On the issue of immigration reform in the United States, creating a path toward legalization for the millions of undocumented people living in this country must be our ultimate goal. The dilemma we are faced with, of course, is which of two possible approaches to take: We can do it all at once, or we can do it gradually.
In the first approach, President Barack Obama and the Democrats would attempt to get blanket legislation passed that would grant citizenship to most of the 11 million undocumented residents in the United States. Democrats consider the results of last year’s presidential election _ in which Obama won 71 percent of the Hispanic vote _ a mandate to implement sweeping reform quickly, so they would be able to rely on a support from the Hispanic community.
The gradual approach, which is favored by most Republicans, calls for a more piecemeal solution to the nation’s immigration situation, which would likely take several years to implement. But first, before citizenship is granted to a single undocumented immigrant, GOP lawmakers want enhanced security along the U.S.-Mexico border; a reliable employment verification system; and a temporary guest-worker program for immigrants. Once those things are in place, Republicans would be willing to talk legalization _ and they would start with the “Dreamers,” who are the focus of the Dream Act bill: undocumented workers’ children who were brought to the U.S. before the age of 18.
Since his election, President Obama has indicated several times that he will push Congress for immigration reform this year. What he hasn’t said is whether he will craft his own legislation or if he’ll leave it up to congressional Democrats. Either way, it’s very important that the president gets involved in the process. Sixty votes in the Senate and 238 in the House of Representatives are required for the passage of any immigration bill. At this point, there is not enough support for reform in Congress, but the president and the Democrats hope that Republicans are still so alarmed by their poor showing among Hispanic voters during the election that they will be willing to negotiate.
But that is not enough. Some Republicans are just as opposed to citizenship for the undocumented as they are to tax increases. They see legalization as “amnesty,” and no matter how much immigration advocates insist that the suggested solutions are not about reprieves or pardons for immigrants _ since penalties, delays and limitations would likely be part of any bill _ these lawmakers remain unmovable.
The simple fact is that rather than demanding citizenship, millions of undocumented residents would settle for a work permit that keeps them from being deported _ after all, their priority is not to become citizens but rather to be able to live openly, within the protection of the law. But the U.S. cannot create a class of half-citizens nor of sub-citizens, which is what a gradual approach would entail. If we will all continue to be equals in this country, undocumented people must have an opportunity to become American citizens with all the rights that citizenship entails.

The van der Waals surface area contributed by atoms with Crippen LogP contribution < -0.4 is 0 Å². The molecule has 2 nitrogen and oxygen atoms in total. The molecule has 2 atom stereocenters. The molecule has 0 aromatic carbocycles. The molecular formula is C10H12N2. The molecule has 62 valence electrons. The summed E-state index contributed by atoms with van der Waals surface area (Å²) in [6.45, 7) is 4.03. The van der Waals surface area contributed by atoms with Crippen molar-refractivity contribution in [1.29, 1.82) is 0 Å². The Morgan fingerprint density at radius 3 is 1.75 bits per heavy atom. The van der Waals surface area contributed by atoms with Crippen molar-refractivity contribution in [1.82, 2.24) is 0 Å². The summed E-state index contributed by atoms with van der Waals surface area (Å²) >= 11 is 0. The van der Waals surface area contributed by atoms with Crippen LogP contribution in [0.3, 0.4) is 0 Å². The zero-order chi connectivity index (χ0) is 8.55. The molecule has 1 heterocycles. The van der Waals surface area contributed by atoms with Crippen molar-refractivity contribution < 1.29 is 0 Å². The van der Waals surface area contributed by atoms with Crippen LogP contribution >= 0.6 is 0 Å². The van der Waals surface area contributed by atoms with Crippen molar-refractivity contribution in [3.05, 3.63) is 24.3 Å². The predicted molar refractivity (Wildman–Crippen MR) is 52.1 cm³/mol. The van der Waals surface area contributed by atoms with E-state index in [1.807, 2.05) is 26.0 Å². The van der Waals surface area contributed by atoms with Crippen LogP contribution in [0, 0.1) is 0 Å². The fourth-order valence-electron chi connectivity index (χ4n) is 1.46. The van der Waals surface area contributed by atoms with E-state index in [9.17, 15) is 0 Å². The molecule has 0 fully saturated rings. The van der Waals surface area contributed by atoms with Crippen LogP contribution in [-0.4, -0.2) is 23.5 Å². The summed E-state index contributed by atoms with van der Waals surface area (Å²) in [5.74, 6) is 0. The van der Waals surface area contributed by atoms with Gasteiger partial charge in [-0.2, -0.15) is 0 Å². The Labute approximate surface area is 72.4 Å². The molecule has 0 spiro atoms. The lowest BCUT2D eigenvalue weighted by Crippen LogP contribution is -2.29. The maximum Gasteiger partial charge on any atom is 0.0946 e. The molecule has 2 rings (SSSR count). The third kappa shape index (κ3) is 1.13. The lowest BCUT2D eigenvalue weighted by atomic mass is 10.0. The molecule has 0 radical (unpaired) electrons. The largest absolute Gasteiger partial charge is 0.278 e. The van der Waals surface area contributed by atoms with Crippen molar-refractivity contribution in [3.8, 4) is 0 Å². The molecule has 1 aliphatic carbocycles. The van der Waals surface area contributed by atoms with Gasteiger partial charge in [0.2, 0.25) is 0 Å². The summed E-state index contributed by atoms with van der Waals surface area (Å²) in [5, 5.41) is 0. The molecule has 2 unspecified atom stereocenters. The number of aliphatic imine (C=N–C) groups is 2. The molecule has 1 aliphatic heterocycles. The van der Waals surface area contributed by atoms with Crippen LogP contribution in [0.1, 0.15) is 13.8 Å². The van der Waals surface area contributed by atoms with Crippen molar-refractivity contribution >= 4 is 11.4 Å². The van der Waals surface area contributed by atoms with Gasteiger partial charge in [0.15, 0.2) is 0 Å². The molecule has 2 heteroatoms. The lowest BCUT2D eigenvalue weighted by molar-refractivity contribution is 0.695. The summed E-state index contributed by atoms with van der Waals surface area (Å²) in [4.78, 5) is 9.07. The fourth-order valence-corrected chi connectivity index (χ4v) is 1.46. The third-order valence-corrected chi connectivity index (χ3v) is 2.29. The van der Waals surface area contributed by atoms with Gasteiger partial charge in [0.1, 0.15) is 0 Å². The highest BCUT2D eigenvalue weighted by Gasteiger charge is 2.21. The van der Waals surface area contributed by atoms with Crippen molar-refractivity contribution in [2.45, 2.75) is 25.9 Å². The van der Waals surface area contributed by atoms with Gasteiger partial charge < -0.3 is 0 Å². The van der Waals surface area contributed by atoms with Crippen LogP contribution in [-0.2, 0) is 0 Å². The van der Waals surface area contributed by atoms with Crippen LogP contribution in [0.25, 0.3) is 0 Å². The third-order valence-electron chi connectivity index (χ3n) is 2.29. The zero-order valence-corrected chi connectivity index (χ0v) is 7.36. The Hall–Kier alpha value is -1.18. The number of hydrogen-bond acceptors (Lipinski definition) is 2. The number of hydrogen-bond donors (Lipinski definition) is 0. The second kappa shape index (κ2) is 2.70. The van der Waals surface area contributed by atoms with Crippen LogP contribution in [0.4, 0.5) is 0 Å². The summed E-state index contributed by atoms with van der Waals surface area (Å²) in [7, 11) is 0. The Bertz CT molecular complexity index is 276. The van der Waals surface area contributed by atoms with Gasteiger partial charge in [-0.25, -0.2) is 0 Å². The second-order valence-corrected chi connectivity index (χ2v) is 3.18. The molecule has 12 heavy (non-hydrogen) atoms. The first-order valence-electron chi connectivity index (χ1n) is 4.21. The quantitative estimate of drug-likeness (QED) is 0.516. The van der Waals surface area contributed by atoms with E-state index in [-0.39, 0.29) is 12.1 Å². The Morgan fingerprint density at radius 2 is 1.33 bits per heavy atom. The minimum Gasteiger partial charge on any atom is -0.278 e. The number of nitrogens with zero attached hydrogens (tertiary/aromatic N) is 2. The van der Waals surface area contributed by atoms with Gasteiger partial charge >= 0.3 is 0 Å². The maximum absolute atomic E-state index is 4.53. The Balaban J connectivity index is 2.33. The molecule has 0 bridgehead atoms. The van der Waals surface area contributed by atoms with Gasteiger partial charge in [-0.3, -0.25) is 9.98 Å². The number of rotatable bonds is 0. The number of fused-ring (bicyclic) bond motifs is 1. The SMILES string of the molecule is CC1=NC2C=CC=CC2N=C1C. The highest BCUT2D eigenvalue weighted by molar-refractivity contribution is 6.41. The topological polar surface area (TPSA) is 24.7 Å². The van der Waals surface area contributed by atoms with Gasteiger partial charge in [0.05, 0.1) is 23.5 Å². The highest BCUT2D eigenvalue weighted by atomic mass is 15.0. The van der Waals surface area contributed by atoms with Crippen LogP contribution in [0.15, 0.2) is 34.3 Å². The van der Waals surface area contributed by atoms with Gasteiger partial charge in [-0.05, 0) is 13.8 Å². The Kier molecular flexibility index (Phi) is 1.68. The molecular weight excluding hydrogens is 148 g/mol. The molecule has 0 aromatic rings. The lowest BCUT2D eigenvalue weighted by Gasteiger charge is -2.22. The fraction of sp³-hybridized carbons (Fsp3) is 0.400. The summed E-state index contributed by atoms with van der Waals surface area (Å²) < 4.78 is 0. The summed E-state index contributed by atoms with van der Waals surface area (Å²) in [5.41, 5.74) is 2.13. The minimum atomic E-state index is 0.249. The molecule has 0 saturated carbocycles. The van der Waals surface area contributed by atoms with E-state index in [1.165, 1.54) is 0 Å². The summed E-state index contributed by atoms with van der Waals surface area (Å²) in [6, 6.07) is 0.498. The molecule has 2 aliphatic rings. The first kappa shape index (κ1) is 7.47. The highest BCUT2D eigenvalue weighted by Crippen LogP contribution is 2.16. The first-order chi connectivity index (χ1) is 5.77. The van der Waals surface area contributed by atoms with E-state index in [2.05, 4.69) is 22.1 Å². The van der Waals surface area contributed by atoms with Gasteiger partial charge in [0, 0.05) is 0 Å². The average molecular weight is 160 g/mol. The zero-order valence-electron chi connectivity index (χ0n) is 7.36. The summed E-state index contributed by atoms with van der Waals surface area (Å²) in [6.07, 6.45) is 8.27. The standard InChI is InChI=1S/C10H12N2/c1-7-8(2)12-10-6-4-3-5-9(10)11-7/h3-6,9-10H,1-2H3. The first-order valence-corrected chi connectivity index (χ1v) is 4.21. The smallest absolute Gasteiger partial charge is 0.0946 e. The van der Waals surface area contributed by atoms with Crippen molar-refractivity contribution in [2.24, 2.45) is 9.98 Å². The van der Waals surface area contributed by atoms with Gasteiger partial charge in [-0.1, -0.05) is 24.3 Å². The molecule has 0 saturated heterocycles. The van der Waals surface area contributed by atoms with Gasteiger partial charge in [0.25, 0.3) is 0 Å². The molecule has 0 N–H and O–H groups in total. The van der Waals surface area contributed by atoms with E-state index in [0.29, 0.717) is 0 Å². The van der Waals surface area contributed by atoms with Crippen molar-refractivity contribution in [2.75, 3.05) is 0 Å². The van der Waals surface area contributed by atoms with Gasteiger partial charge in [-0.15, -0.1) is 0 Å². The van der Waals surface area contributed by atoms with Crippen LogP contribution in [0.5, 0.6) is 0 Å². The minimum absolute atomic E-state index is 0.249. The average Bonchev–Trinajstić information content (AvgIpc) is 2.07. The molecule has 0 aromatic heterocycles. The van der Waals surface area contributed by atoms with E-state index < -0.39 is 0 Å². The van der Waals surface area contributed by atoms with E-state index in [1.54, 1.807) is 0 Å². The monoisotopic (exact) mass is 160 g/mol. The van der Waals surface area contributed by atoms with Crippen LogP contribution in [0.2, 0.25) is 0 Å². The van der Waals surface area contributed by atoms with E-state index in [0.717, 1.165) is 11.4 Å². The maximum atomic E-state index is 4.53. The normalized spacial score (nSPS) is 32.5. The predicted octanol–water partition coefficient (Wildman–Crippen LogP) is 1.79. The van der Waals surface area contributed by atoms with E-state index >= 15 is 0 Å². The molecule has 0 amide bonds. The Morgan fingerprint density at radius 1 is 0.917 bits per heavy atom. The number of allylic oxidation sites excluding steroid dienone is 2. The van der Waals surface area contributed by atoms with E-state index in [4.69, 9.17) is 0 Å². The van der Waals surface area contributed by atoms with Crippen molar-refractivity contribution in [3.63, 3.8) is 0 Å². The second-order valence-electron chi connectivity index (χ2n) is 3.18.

They should become citizens all at once.
United We Dream, a national organization made up of thousands of young undocumented residents who support passage of the Dream Act, is setting an example of how the focus from gradual reform can be shifted to a more complete objective. From a political standpoint, it would be easier for the group to continue to focus on the Dream Act, which has a growing amount of support in Congress. But at a recent gathering in Kansas City, Mo., members decided that being granted a path to citizenship while their parents remain in limbo would not make much sense, so they decided that they would make comprehensive reform for all undocumented residents a priority. They also decided to exert pressure on politicians so that it happens early this year.
So what is the problem with step-by-step reform that can be accomplished over several years? For one, the 2012 election demonstrated that immigration is the top issue for the Hispanic community, the fastest growing demographic group among American voters _ we have the momentum we need now. Plus we have simply waited too long, and waiting longer will only mean that the immigration debate will continue to be electoral issue that politicians will fight over every two years.
Those who think that we should keep waiting should think about the parents who go to work every morning not knowing whether they’ll return to see their children at night. An arrest, a raid _ even a simple traffic infraction _ can lead to deportation and to tragedy. No, the time for waiting is over.
If there is one thing we immigrants have learned, it is that America, when it wants something, is a nation that won’t wait.
By Jorge Ramos Avalos.
(January 8, 2013)